This work of art portrays the sense of dramatic antagonism that Caravaggio achieved by manipulating light across full range of tones, changing the intensity and transforming its radiance this was done so that every beam and shadow expressed a dissimilar emotional content. (Sayre, 2010) In Rembrandt painting he focused on using emotional contrast between light and dark tones to emphasize the emotional difference. Here you can see pure light radiating out of the tomb of darkness. Christ himself begins to rise from the tomb in the light of true symbolic knowledge. This explains the meaning of his psychological subjects. Sayre, 2010) About the Artist The bible was Rembrandt most important source of inspiration. Rembrandt followed the footsteps of Albrecht Durer and Lucas van Leyden famous illustrious predecessors. (Rembrandt, 1635) During the 1630’s was particularly a wealth time for the famous Dutch painter Rembrandt. He married the art dealer wealthy niece and had four children only one survived. The story behind the painting was revealed after his firstborn passed away. This is when “The Resurrection of Christ”, was painted. (Rembrandt, 1635) Rembrandt was known as a deeply religious and devoted family man.
Peter Paul Rubens: The Raising of the Cross c. 1609-10 (Oil on Panel) Description of Rubens Work of Art The Raising of the Cross describes Rubens awesome ability to stage his artwork and was immediately recognizable in Ruben’s Michelangelesque heroically strong and muscular bodies. (www. arthistory-famousartists-paintings. com). The men straining and anxiety is evident in this particular painting. Soldiers are showing tremendous power in their in their legs, arms, and back as they raised and carried Jesus up the hill, while nailed to the cross. You could see the dramatic tension that was rising with the closeness of the moment.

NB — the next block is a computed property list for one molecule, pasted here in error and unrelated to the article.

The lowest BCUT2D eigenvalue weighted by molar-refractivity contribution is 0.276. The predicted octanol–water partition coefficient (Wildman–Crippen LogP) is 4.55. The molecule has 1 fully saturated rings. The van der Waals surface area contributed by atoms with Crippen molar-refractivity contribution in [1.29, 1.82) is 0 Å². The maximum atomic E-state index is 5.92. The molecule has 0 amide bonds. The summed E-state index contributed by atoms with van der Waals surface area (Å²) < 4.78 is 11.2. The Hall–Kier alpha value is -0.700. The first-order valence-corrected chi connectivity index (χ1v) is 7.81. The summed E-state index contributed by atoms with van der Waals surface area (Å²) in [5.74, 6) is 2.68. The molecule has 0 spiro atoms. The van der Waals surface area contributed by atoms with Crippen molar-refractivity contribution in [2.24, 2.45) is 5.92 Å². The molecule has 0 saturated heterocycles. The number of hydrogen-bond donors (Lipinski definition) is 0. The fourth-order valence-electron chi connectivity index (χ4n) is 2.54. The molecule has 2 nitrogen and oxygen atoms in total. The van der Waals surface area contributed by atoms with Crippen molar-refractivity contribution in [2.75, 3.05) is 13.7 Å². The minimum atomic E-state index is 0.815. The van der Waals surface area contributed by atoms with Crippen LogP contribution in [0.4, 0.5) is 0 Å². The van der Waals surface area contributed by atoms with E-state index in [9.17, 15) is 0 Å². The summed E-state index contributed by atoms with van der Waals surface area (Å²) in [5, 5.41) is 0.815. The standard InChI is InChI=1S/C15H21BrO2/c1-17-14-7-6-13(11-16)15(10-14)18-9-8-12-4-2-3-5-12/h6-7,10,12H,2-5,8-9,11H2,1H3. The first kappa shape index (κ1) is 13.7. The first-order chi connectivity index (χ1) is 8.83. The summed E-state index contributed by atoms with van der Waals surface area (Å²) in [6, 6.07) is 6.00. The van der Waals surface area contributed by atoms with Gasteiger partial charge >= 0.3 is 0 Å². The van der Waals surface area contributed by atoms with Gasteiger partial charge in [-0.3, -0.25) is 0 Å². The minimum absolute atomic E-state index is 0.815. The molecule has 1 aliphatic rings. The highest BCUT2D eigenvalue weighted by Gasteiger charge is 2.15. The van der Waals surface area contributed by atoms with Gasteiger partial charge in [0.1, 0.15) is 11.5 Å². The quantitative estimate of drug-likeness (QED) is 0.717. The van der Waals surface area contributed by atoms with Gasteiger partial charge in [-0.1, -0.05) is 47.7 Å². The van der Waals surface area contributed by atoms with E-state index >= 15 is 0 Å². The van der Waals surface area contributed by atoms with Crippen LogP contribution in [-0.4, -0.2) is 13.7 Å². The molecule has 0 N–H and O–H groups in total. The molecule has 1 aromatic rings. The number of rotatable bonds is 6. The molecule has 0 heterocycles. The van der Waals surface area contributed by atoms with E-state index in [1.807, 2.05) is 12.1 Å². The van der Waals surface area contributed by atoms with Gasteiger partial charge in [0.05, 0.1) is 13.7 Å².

The high contrast lighting focuses noticeably on Jesus, also a characteristic propensity used by Caravaggio. Also Caravaggesque is the strong oblique artistic work of art. Studying the details from the painting in the bodies, clothes and trees is a mirror image of the Baroque style. About the Artist Rubens was the perfect example in history because of his ability to transition from High Renaissance, Classical art, to Baroque art. (www. arthistory-famousartists-paintings. com) Rubens and his family fled from Flanders to Germany to escape the Spanish religious protestant persecution.
When Ruben was about ten years old he decided to return to Flanders to become a devoted Catholic. Ruben discovered early in life that his passion was art. He attended the Antwerp Painter’s Guild. Most of his work was through commissioned to aristocratic collectors. He had a desire to learn as much as possible about the work of art. Ruben spent most of his time traveling all over Italy to gain the knowledge needed to be a successful artist. Ruben was different from most artists. Ruben passed away knowing he was well sought after and respected for his work of art. Ruben, 1609-10) Reference Sayre, H. (2010). A World of Art. (6th ed. ). Retrieved May 21, 2010 from Pearson Education. Upper Saddle River, New Jersey. Dan & Empty Easel. com. (2009). Peter Paul Rubens: Baroque Painter of the North. Retrieved May 21, 2010 from http://emptyeasel. com/2007/05/01/peter-paul-rubens-baroque-painter-of-the-north/ Hartt, F. (1975). “History of Italian Renaissance Art”, published by Prentice-Hall Inc. , Harry N. Abrams Inc. Retrieved May 21, 2010 from http://www. arthistory-famousartists-paintings. com/BaroqueArt. html